To examine whether SYVN1-mediated polyubiquitination is required for the interaction between SERPINA1E342K/ATZ and SQSTM1, the deubiquitinating enzyme USP2A was used to remove polyubiquitin chains from SERPINA1E342K/ATZ. It was found that USP2A completely blocked the SERPINA1E342K/ATZ-SQSTM1 interaction, but it did not affect the SERPINA1E342K/ATZ-SYVN1 interaction (Fig. 6A, lane 4), suggesting that ubiquitin-conjugated SERPINA1E342K/ATZ modified by SYVN1 is critical for the interaction between SERPINA1E342K/ATZ and SQSTM1. We further want to investigate which type of polyubiquitin chains linked to SERPINA1E342K/ATZ is involved in SYVN1-mediated SERPINA1E342K/ATZ-SQSTM1 interaction. To answer this question, the WT ubiquitin and the mutants K48 (containing only one lysine on lysine 48), K63 (containing only one lysine on lysine 63), K48R (substitution of lysine with arginine on lysine 48), and K63R (substitution of lysine with arginine on lysine 63) expression constructs were used (Fig. 6B). As shown in Fig. 6C, SYVN1 predominantly mediated formation of K48-linked SERPINA1E342K/ATZ polyubiquitin chains under autophagy inhibition (lane 3), which is consistent with the results in Fig. 5A. More importantly, overexpressing the K63 mutant, but not the K48 mutant, abolished the interaction between SERPINA1E342K/ATZ and SQSTM1 (Fig. 6C, lane 4). Similarly, substitution of lysine with arginine on lysine 48 (K48R mutation, which prevents the formation of K48-linked polyubiquitin chains) totally abolished SERPINA1E342K/ATZ-SQSTM1 interaction (Fig. 6C, lane 5). However, the interaction of SERPINA1E342K/ATZ-SQSTM1 was still observed using the K63R mutant containing a functional K48 residue (Fig. 6C, lane 6). Consistent with these results, the intensive colocalization of SERPINA1E342K/ATZ aggregates and Lys48-linked polyubiquitin, not Lys63-linked polyubiquitin, was observed in SYVN1-expressing cells after treatment with Baf A1 (Fig. 6D, Fig S4). These results suggest that SYVN1-mediated K48-linked polyubiquitin chains are required for the SERPINA1E342K/ATZ-SQSTM1 interaction.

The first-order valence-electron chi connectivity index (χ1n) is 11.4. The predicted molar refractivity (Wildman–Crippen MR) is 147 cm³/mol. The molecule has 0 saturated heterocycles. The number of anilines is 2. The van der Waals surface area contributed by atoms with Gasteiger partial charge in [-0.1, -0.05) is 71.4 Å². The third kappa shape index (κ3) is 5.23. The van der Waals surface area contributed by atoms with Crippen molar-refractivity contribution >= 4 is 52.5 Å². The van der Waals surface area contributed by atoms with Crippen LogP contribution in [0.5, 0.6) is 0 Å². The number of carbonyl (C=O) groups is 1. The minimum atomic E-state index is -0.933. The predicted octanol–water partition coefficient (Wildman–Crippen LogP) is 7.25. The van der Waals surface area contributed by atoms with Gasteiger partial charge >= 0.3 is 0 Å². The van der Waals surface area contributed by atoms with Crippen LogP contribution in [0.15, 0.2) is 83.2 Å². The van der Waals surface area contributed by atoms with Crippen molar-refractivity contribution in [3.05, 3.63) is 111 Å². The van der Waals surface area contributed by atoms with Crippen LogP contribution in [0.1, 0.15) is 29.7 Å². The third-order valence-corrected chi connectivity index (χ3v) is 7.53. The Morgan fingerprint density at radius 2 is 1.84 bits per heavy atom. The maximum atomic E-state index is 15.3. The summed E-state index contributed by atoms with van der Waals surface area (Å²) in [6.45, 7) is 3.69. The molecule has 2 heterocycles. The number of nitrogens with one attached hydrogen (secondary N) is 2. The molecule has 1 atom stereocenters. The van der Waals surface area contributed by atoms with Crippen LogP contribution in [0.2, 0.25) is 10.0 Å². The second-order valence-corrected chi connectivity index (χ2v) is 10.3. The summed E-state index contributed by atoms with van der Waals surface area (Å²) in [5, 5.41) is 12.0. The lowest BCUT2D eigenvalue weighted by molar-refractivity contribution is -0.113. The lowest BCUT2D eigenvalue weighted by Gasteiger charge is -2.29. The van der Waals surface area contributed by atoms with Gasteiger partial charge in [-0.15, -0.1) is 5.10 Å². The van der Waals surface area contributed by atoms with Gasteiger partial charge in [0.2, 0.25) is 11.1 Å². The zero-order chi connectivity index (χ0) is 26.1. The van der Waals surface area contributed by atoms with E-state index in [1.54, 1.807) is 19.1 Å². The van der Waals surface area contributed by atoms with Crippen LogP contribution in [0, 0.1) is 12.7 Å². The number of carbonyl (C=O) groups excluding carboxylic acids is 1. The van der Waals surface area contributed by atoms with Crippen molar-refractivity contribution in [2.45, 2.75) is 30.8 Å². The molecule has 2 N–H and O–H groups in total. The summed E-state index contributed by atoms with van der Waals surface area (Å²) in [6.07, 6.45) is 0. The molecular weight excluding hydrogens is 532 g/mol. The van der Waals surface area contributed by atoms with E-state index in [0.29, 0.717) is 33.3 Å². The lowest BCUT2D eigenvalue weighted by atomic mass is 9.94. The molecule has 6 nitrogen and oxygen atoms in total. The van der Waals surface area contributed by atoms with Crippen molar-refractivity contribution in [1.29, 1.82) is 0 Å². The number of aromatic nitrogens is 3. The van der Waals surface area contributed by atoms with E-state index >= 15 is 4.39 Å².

As our previous study has indicated, SYVN1 plays a suppressive effect on SERPINA1E342K/ATZ-induced cytotoxicity.29 Therefore, we wondered whether autophagy inhibition affects the protective effect of SYVN1 on SERPINA1E342K/ATZ cytotoxicity. To answer this question, HepG2 cells were cotransfected with SERPINA1E342K/ATZ and SYVN1 and treated with Baf A1 for 6 h. As shown in Fig. 7A, the SERPINA1E342K/ ATZ-overexpressing cells showed relative abnormal morphologies, including round-shaped cell body, short and small processes and obvious aggregates in cytoplasm, some nuclei became smaller (Fig. 7 A1 to 3, indicated by arrows). On the contrary, SERPINA1E342K/ATZ aggregates were significant reduced in cytoplasm and the nuclei became bigger and near to the normal after SYVN1 overexpression (Fig. 7 A7 to to9,9, indicated by arrows). Baf A1 treatment enhanced SERPINA1E342K/ATZ-induced cytotoxicity and reversed the protective effect of SYVN1. For example, the number of abnormal cells was significantly increased, the cells became small and round, processes disappeared, and many nuclei became pyknotic, even karyolysis (Fig. 7 A4 to to6,6, A10 to to12,12, indicated by arrows). These results suggest that autophagy inhibition abolishes the suppressive effect of SYVN1 on SERPINA1E342K/ ATZ-induced cytotoxicity. To confirm this finding, the MTT assay was used to determine the cells proliferation. It showed that SYVN1 coexpression significantly increased the viability of cells compared with the cells expressing SERPINA1E342K/ATZ alone, whereas both Baf A1 and CQ treatment caused reduced cell viability (Fig. 7B, Fig. S5A). TUNEL staining showed that the number of apoptotic cells in SERPINA1E342K/ATZ and SYVN1-coexpressing cells was lower than that in cells expressing only SERPINA1E342K/ATZ. After treatment with Baf A1 or CQ for 12 h, the number of apoptotic cells was dramatically increased both in cells expressing only SERPINA1E342K/ATZ and in SERPINA1E342K/ATZ and SYVN1-coexpressing cells (Fig. 7C and D, Fig. S5B and C). Similar results were observed in atg5−/− MEFs (Fig. 7G). On the contrary, the autophagy inducer Rapa reduced apoptotic cells in the presence of SYVN1 (Fig. S5B and C). Meanwhile, we detected cleaved CASP3/caspase-3 levels to confirm the effects of autophagy and SYVN1 on cell apoptosis. As predicted, the cleaved CASP3 (~17 kD) was downregulated by SYVN1 (Fig. 7E and andF,F, lane 2 vs lane 1; Fig. S5D and E, lane 2 vs lane 1), but Baf A1 or CQ treatment increased the levels of cleaved CASP3 in SERPINA1E342K/ATZ and SYVN1-coexpressing cells (Fig. 7E and andF,F, lane 4 vs lane 2; Fig. S5D and E, lane 6 vs lane 2). Similarly, SYVN1 did not decrease the cleaved CASP3 level in atg5−/− MEFs (Fig. 7H and I, lane 4 vs lane 2). As expected, Rapa significantly decreased CASP3 activation in SERPINA1E342K/ATZ-expressing cells (Fig. S5D and E, lane 4 vs lane 2). These results indicate that autophagy inhibition reverses the suppressive effect of SYVN1 on SERPINA1E342K/ATZ-induced cytotoxicity.